Unity in DevDash

I got a comment asking if I’ve used Unity. Oh yes. I do.

IServiceLocator, which is an abstraction of IOC so that you can use any container you want with a common interface, is the heart of DevDash. Each node, and the hub, is an instance of an application server. The application server is populated by unity. Unity may provide to the app server startup tasks, shutdown tasks, scheduled tasks, services, and the event-driven bus. If you want to add any functionality to DevDash, you can do so by implementing a task or a service and plugging it in to the container.

It provides two standard configurations: StandardNode and StandardHub. Each requires a different set of required settings for basic configuration information, but the unity containers are wired up and ready to go automatically. If you want to tweak it, you can do so in initialization code, or you can change it to use the configuration file rather than code. There is a lot of configuration, so I will provide the StandardNode and StandardHub configuraton as well.

Here is the configuration section:


If you are driving from configuration 100%, then you need to specify the MODE attribute. That tells it whether to start the standard node, standard hub, or whatever is specified in the unity container called “whatever”.

If you do it via code:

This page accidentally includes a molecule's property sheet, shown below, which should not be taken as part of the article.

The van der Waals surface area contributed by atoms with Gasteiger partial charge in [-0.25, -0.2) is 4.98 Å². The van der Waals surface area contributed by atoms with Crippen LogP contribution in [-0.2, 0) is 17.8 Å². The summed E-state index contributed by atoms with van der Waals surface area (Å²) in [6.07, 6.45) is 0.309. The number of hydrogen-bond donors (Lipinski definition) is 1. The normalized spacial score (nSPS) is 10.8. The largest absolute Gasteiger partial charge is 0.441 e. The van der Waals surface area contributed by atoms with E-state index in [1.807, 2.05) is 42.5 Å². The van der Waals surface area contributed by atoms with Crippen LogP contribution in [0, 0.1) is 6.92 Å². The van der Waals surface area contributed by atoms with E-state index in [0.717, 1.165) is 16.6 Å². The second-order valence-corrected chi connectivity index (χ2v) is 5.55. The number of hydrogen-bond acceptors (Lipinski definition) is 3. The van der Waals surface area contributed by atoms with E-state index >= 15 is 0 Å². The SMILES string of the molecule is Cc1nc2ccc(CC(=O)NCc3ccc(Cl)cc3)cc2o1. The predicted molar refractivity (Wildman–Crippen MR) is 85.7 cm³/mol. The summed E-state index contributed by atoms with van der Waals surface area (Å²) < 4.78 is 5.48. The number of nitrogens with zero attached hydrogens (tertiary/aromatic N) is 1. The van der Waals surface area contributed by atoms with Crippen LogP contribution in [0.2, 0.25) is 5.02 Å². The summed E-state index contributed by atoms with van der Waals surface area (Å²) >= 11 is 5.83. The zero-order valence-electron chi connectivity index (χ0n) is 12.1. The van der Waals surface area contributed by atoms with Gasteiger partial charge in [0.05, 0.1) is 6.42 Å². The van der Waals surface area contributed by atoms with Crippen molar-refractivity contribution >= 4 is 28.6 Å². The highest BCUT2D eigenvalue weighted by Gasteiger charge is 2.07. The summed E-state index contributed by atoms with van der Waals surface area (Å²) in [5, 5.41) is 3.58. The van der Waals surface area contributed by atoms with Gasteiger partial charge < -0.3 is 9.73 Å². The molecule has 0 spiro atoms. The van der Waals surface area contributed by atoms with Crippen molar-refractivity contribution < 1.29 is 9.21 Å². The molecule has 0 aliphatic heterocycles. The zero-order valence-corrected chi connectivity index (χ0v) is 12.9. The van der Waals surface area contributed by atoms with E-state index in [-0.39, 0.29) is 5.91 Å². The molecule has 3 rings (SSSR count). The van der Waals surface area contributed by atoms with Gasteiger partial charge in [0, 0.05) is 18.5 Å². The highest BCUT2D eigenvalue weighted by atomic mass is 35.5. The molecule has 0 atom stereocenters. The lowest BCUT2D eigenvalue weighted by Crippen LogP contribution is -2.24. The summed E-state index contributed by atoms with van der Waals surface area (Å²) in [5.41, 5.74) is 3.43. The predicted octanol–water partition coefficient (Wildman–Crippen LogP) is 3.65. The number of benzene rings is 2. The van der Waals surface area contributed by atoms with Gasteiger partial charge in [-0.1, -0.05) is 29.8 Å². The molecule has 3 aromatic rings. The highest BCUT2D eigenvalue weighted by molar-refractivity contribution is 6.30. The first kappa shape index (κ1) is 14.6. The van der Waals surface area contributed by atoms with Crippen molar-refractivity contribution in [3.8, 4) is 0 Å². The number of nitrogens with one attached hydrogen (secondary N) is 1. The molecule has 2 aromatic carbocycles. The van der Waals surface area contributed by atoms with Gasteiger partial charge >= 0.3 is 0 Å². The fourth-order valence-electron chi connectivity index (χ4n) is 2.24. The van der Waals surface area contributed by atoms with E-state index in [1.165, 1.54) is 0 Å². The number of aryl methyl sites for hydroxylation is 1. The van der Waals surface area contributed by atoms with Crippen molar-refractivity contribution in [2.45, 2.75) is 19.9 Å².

host = Host.CreateStandardHub();

host = Host.CreateStandardNode();

Then it ignores the MODE attribute and just goes to the appropriate section.

I will also reveal the methods that construct the container… just have to juggle a little bit of code. Then, you can get the standard hub or node as a container, modify it or add to it, then pass it to the host when you’re ready to go.

So, you have options. You can either use it out of the box, you can start from scratch, or anything in between.

The windows service that hosts the hub and node is based on the configuration section and the MODE attribute. If you want to change the container, then you’ll have to switch the mode to UNITY and modify the xml.

Here is the unity populate code that fires up the hub and node:



You may notice a couple extension methods in there. I plan to add more to simplify the process of populating the container via code. You’ll see that I started at the top of the registration list, then quickly got bored.

Also, the Wcf services are constructed by unity. There is a custom service host (per an earlier blog post) that swaps out the Wcf instance provider with an IServiceLocator aware instance provider. The IServiceLocator is stored as a property of a subclass of the service host.


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